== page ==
08 February, 2018
Speaking the day after Premier Rachel Notley announced Alberta would no longer import B.C. wine - in reaction to British Columbia's restriction of diluted bitumen shipments - Ian Anderson said he hoped the standoff would be solved soon so that his company's Trans Mountain pipeline expansion project could continue apace.
Horgan said he spoke with Notley last week, but has not spoken to her since she announced the wine boycott on Tuesday.
There were also hashtags in favour of the boycott, but wine drinkers on both sides of the debate seemed to agree that B.C.'s wine industry is collateral damage in a pipeline fight that was - before Tuesday - a separate issue.
"We are now in court with respect to the Kinder Morgan process and until we get a resolution from the federal court, that is an open question".
"We're going to continue to engage with the premiers on a regular basis". "I would like to thank her for standing up for Alberta".
"Our consultation on proposed new regulations hasn't even begun, but Alberta has seen fit to take measures to impact B.C. businesses", continued the B.C. premier.
Horgan, newly arrived from a trade mission to Asia where he touted the glories of Okanagan grapes to buyers in Seoul, Beijing and Tokyo, said he won't be distracted by "retaliatory trade actions".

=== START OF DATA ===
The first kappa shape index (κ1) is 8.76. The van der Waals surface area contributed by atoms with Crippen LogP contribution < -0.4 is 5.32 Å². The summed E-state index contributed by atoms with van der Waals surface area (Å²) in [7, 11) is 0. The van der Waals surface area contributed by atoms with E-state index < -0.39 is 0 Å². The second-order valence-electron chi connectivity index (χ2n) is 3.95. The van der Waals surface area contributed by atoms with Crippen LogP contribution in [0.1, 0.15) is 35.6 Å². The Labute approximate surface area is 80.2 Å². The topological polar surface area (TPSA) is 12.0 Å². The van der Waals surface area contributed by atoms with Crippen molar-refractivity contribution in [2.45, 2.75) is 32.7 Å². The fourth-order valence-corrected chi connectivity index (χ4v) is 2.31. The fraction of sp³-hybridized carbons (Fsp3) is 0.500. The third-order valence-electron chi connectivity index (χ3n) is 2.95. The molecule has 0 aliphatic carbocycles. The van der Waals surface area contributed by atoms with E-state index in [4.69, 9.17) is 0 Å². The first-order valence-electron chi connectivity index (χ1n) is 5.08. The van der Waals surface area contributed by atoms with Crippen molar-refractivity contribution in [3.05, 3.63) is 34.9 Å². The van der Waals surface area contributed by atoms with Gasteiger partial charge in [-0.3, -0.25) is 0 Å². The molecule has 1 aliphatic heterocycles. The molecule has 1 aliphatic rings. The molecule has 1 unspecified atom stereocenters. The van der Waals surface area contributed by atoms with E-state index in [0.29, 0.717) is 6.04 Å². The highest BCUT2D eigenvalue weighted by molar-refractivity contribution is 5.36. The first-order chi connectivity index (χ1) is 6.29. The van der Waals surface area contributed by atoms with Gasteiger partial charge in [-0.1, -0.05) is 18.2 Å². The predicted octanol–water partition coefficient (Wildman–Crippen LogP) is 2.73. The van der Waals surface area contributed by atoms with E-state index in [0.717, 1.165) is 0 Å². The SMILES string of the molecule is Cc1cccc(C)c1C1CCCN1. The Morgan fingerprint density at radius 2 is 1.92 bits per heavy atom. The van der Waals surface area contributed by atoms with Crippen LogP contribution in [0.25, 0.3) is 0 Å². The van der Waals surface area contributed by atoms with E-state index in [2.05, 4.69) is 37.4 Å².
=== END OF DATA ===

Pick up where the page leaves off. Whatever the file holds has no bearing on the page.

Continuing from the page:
That's a message Notley herself is selling to Albertans. "Not almost as important as the energy industry is to Alberta and Canada, but important nonetheless".
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Just because Prime Minister Justin Trudeau is refusing to wade publicly into the emerging pipeline-induced trade war between British Columbia and Alberta, that doesn't mean things aren't happening out of the public eye, his environment minister suggested Wednesday.
"Hopefully we get past it and we'll get talking about the men and women we want to put to work on this project".
During question period this week, Carr defended the decision to build Trans Mountain based on a sound review process, followed a few minutes later by McKenna "eviscerating the process" before she introduces the overhaul legislation, Stubbs noted. Notley also suspended talks to buy B.C. electricity.
"Next time you're thinking about ordering a glass of wine, think of our energy workers, think of your neighbours, think of our community, think about our province and maybe choose some terrific Alberta craft beer instead", she said.
"Boycotts. will not resolve an issue that is ultimately our federal government's responsibility", the chamber said.
Whatever happens, the dispute offers Trudeau big risk and reward, said Tom Bateman, associate political science professor at New Brunswick's St. Thomas University. "This should not be about pitting BC businesses against Alberta businesses".
Trudeau said his government would stand up for the "national interest", but disclosed little about possible next steps. Pressed as to what the prime minister might do next, the source cited Trudeau as saying last week that the dispute was still in the early stages.